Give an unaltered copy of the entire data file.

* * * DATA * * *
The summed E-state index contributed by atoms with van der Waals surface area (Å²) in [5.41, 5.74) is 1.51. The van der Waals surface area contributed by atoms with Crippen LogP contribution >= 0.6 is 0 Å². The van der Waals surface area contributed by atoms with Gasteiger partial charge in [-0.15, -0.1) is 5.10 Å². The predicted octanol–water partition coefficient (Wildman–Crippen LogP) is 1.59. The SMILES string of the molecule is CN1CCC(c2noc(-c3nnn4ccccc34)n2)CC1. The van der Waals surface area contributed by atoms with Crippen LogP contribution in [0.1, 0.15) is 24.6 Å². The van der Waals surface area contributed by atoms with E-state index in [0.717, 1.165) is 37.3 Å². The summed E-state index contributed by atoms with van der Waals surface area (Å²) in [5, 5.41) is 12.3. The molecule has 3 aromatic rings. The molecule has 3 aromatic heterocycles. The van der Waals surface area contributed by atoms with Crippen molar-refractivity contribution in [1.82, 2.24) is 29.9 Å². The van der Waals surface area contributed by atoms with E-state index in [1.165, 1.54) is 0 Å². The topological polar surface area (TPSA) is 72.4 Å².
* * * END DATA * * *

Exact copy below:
The summed E-state index contributed by atoms with van der Waals surface area (Å²) in [5.41, 5.74) is 1.51. The van der Waals surface area contributed by atoms with Crippen LogP contribution >= 0.6 is 0 Å². The van der Waals surface area contributed by atoms with Gasteiger partial charge in [-0.15, -0.1) is 5.10 Å². The predicted octanol–water partition coefficient (Wildman–Crippen LogP) is 1.59. The SMILES string of the molecule is CN1CCC(c2noc(-c3nnn4ccccc34)n2)CC1. The van der Waals surface area contributed by atoms with Crippen LogP contribution in [0.1, 0.15) is 24.6 Å². The van der Waals surface area contributed by atoms with E-state index in [0.717, 1.165) is 37.3 Å². The summed E-state index contributed by atoms with van der Waals surface area (Å²) in [5, 5.41) is 12.3. The molecule has 3 aromatic rings. The molecule has 3 aromatic heterocycles. The van der Waals surface area contributed by atoms with Crippen molar-refractivity contribution in [1.82, 2.24) is 29.9 Å². The van der Waals surface area contributed by atoms with E-state index in [1.165, 1.54) is 0 Å². The topological polar surface area (TPSA) is 72.4 Å².